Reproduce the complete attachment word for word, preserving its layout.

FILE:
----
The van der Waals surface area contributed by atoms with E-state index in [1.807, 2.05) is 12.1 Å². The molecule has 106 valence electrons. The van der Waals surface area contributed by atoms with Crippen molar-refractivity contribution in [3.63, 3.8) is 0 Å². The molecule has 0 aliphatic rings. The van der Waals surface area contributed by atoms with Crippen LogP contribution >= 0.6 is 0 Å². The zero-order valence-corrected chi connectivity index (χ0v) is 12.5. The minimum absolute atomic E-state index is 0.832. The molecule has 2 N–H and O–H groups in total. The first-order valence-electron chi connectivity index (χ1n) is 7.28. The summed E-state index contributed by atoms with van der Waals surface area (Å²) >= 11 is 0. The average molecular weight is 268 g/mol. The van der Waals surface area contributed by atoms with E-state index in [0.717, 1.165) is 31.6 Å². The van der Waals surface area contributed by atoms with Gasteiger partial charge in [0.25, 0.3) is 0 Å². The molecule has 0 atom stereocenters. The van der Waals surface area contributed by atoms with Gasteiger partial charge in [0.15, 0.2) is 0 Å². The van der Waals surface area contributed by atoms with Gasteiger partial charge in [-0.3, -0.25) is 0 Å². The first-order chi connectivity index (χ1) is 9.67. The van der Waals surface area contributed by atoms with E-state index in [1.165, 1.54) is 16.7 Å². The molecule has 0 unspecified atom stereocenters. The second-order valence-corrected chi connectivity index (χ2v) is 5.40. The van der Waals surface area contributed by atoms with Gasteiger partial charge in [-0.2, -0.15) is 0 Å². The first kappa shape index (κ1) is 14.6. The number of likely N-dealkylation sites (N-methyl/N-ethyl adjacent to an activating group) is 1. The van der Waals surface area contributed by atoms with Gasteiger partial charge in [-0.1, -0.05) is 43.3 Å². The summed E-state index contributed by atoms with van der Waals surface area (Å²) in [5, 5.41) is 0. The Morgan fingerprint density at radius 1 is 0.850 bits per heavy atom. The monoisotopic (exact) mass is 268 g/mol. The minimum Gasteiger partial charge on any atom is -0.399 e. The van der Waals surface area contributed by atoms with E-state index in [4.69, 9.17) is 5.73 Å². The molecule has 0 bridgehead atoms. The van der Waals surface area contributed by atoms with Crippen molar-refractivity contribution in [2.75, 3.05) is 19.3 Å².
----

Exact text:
The van der Waals surface area contributed by atoms with E-state index in [1.807, 2.05) is 12.1 Å². The molecule has 106 valence electrons. The van der Waals surface area contributed by atoms with Crippen molar-refractivity contribution in [3.63, 3.8) is 0 Å². The molecule has 0 aliphatic rings. The van der Waals surface area contributed by atoms with Crippen LogP contribution >= 0.6 is 0 Å². The zero-order valence-corrected chi connectivity index (χ0v) is 12.5. The minimum absolute atomic E-state index is 0.832. The molecule has 2 N–H and O–H groups in total. The first-order valence-electron chi connectivity index (χ1n) is 7.28. The summed E-state index contributed by atoms with van der Waals surface area (Å²) >= 11 is 0. The average molecular weight is 268 g/mol. The van der Waals surface area contributed by atoms with E-state index in [0.717, 1.165) is 31.6 Å². The van der Waals surface area contributed by atoms with Gasteiger partial charge in [0.25, 0.3) is 0 Å². The molecule has 0 atom stereocenters. The van der Waals surface area contributed by atoms with Gasteiger partial charge in [0.15, 0.2) is 0 Å². The van der Waals surface area contributed by atoms with Gasteiger partial charge in [-0.3, -0.25) is 0 Å². The first-order chi connectivity index (χ1) is 9.67. The van der Waals surface area contributed by atoms with E-state index in [1.165, 1.54) is 16.7 Å². The molecule has 0 unspecified atom stereocenters. The second-order valence-corrected chi connectivity index (χ2v) is 5.40. The van der Waals surface area contributed by atoms with Gasteiger partial charge in [-0.2, -0.15) is 0 Å². The first kappa shape index (κ1) is 14.6. The number of likely N-dealkylation sites (N-methyl/N-ethyl adjacent to an activating group) is 1. The van der Waals surface area contributed by atoms with Gasteiger partial charge in [-0.1, -0.05) is 43.3 Å². The summed E-state index contributed by atoms with van der Waals surface area (Å²) in [5, 5.41) is 0. The Morgan fingerprint density at radius 1 is 0.850 bits per heavy atom. The monoisotopic (exact) mass is 268 g/mol. The minimum Gasteiger partial charge on any atom is -0.399 e. The van der Waals surface area contributed by atoms with E-state index in [4.69, 9.17) is 5.73 Å². The molecule has 0 bridgehead atoms. The van der Waals surface area contributed by atoms with Crippen molar-refractivity contribution in [2.75, 3.05) is 19.3 Å².